Currently, I’m reading a nice one called Eliot Ness: The Rise and Fall of an American Hero. It’s lightly written, and very enjoyable. I didn’t realize that Ness was more Cleveland’s hero than Chicago’s. Or that he had a squad called the Unknowns in Cleveland as opposed to the Untouchables in Chicago.
Other people whose biographies I’ve read include:
Chicago Mayor Big Bill Thompson
Vlad the Impaler
More Abraham Lincoln ones than any other biography.
Ulysses S. Grant
James K. Polk
Livia, wife of Augustus of Rome
Ignaz Semmelweis, the guy who noticed that washing hands was a good thing for doctors to do before delivering babies.
Aaaaand others that I can’t think of right now.
Whose biographies have you read? Feel free to name a specific book if it was a particularly good one.
Leonardo da Vinci
Peter the Great
Russian empresses Anna and Elizabeth
Catherine the Great
Wilbur and Orville Wright
Do ***I, Claudius ***and Claudius the God count as biography?
I suppose I could add Donald “Tony the Greek” Frankos, Mafia hit man and author of Contract Killer.
I know lots of other biographies from reading history. But I guess reading actual *dedicated *biographies is another matter.
George Washington (not quite done)
Gen. George Thomas
Einstein (my grandfather and I are mentioned in it).
Benjamin Britten (my grandfather and father are mentioned in it; Britten was for a brief time in love with my father)
Churchill and Gandhi (a joint biography; the two men’s lives were intertwined in many ways).
I’ve read both and I didn’t count it. That’s more of a fictionalized history written by an author posing as an auto-biographer. Both excellent books though.
I am hopelessly addicted to celebrity biographies, autobiographies, and tell-alls. Hopelessly. Whether weighty tomes on the lives of Montgomery Cliff or Bette Davis, or ‘My Husband, Rock Hudson’ by arranged marriage dummy Phyllis Gates. Frank Sinatra’s butler wrote a book. Stewart Granger has a good one. Eddie Fisher, Tony Curtis, Peter Lawford - quite similar lifestyles of the rich and famous are revealed in these last three. Doris Day led quite a sad life, as so many others.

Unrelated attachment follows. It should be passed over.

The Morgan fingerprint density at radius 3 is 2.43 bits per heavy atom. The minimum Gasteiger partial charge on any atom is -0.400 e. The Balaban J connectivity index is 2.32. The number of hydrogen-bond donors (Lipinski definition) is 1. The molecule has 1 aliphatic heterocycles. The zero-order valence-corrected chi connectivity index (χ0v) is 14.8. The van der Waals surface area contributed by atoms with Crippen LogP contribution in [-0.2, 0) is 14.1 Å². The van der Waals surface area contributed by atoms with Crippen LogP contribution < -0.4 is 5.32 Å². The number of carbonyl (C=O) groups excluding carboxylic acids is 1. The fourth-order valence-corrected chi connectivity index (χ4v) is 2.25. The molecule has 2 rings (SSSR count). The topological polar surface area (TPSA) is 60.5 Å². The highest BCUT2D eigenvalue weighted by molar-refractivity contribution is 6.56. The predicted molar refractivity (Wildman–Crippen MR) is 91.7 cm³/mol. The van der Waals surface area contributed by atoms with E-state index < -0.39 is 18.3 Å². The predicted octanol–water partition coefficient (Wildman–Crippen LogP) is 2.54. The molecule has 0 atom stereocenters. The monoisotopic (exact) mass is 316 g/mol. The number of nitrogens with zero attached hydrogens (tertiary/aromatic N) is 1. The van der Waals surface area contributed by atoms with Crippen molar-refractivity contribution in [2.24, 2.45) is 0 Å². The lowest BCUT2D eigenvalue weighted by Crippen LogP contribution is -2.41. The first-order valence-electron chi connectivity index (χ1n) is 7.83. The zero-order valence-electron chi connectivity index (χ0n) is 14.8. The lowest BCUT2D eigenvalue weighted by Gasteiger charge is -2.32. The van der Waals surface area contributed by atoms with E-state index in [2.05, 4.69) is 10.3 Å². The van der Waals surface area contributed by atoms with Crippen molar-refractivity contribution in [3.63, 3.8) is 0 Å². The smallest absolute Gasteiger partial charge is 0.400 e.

Well, they’re heavily based on the works of Suetonius, which I guess is the closest we’ll ever come to a contemporary history of Rome, though they were written long after the Julio-Claudians ruled and were somewhat biased.
Robert Ripley (“Believe it or Not!”)
I seem to be an autobiography/memoir type:
Robert Oppenheimer’s was one of my favourites.
As was Richard Feynman’s.
Joseph Stalin’s was interesting.
Caravaggio’s was quite good as well.
I’ve been meaning to start reading: Paul Dirac - The strangest man.
Dean Martin and Tony Curtis can be added to my list. Nick Tosches’ Dino: Living High in the Dirty Business of Dreams is almost impossible to put down.
I also loved David Niven’s autobiography The Moon’s a Balloon.
Theodore Roosevelt (many, many)
I’m really more of a history reader than a biography reader. Except for Teddy, the most interesting man ever to occupy the Oval Office.
Creator, Gene Roddenberry’s biography.
I have Volkogonov’s biography of Stalin, but I haven’t gotten around to reading it yet.
The Autobiography of Malcolm X is fascinating.
Um, your father was all grown up, I hope?
Walt Disney: Hollywood’s Dark Prince.
Both Roosevelt presidents
Richard Francis Burton (explorer, not actor)
Percy Fawcett (explorer)
Cynthia Twist (John Lennon’s first wife, autobiography)
Storm Large (singer, autobiography)
Captain James Cook
Richard and John Lander (explorers)
Gordon Laing (explorer)
John Wesley Powell
This far down and no one has mentioned The Autobiography of Benjamin Franklin, one of the most enjoyable books ever?
I’m in the process of reading BLM’s memoir. No, not “Black Lives Matter” or “Bureau of Land Management”, but “Bernard Law Montgomery”. He’s pretty insufferable. I understand why so many Americans hated him during the war.
I read mostly historical biographies. I just finished one about Victoria’s childhood, beginning with the death of Princess Charlotte and the mad dash to produce another heir for the throne, and ending with Victoria’s marriage to Albert. There is apparently a sequel by the same author about the early years of the V&A marriage I want to get hold of.
At Chatsworth this spring, I picked up a nice, big biography of Arbella Stuart.
I have Antonia Fraser’s biographies of Mary Queen of Scots, the wives of Henry VIII, and Charles II. Also an older book about life of the Duchess of Hamilton.
As a space buff, virtually every astronaut biography/autobiography available.
Good lord, so many I couldn’t possibly remember them, let alone list them all here. Across genres, etc.
I was on a kick a few months ago spending my Holiday Amazon gift cards on various rock bios - here is a link to one review which links to a bunch of others: http://boards.straightdope.com/sdmb/showthread.php?t=779995